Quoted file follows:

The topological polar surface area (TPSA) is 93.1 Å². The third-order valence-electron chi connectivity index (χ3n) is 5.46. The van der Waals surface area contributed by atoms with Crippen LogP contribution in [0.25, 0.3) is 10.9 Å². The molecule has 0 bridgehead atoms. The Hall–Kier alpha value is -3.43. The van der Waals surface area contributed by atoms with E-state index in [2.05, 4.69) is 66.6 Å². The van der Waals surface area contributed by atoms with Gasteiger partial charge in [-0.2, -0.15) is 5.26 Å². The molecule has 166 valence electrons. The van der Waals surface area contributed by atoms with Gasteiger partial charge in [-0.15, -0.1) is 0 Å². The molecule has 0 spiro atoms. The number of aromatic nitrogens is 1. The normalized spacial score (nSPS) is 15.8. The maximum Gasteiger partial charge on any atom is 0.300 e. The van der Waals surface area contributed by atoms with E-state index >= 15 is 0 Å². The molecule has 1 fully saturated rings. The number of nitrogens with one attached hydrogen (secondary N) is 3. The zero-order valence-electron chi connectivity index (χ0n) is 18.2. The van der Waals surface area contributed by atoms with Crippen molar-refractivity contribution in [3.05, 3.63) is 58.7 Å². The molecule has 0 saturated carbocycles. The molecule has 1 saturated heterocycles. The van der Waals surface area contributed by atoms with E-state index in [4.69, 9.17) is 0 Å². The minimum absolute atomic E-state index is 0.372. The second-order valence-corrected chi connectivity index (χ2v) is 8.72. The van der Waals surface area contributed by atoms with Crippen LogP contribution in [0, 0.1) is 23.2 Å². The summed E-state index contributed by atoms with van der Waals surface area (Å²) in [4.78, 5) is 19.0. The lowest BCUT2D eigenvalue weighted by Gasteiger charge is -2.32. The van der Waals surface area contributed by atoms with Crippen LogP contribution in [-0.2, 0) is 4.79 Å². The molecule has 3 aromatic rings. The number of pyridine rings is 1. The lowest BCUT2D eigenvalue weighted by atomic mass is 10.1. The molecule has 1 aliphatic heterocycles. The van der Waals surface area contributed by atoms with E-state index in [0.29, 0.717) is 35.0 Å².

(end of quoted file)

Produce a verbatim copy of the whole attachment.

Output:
The topological polar surface area (TPSA) is 93.1 Å². The third-order valence-electron chi connectivity index (χ3n) is 5.46. The van der Waals surface area contributed by atoms with Crippen LogP contribution in [0.25, 0.3) is 10.9 Å². The molecule has 0 bridgehead atoms. The Hall–Kier alpha value is -3.43. The van der Waals surface area contributed by atoms with E-state index in [2.05, 4.69) is 66.6 Å². The van der Waals surface area contributed by atoms with Gasteiger partial charge in [-0.2, -0.15) is 5.26 Å². The molecule has 166 valence electrons. The van der Waals surface area contributed by atoms with Gasteiger partial charge in [-0.15, -0.1) is 0 Å². The molecule has 0 spiro atoms. The number of aromatic nitrogens is 1. The normalized spacial score (nSPS) is 15.8. The maximum Gasteiger partial charge on any atom is 0.300 e. The van der Waals surface area contributed by atoms with E-state index >= 15 is 0 Å². The molecule has 1 fully saturated rings. The number of nitrogens with one attached hydrogen (secondary N) is 3. The zero-order valence-electron chi connectivity index (χ0n) is 18.2. The van der Waals surface area contributed by atoms with Crippen molar-refractivity contribution in [3.05, 3.63) is 58.7 Å². The molecule has 0 saturated carbocycles. The molecule has 1 saturated heterocycles. The van der Waals surface area contributed by atoms with E-state index in [4.69, 9.17) is 0 Å². The minimum absolute atomic E-state index is 0.372. The second-order valence-corrected chi connectivity index (χ2v) is 8.72. The van der Waals surface area contributed by atoms with Crippen LogP contribution in [0, 0.1) is 23.2 Å². The summed E-state index contributed by atoms with van der Waals surface area (Å²) in [4.78, 5) is 19.0. The lowest BCUT2D eigenvalue weighted by Gasteiger charge is -2.32. The van der Waals surface area contributed by atoms with Crippen LogP contribution in [-0.2, 0) is 4.79 Å². The molecule has 3 aromatic rings. The number of pyridine rings is 1. The lowest BCUT2D eigenvalue weighted by atomic mass is 10.1. The molecule has 1 aliphatic heterocycles. The van der Waals surface area contributed by atoms with E-state index in [0.29, 0.717) is 35.0 Å².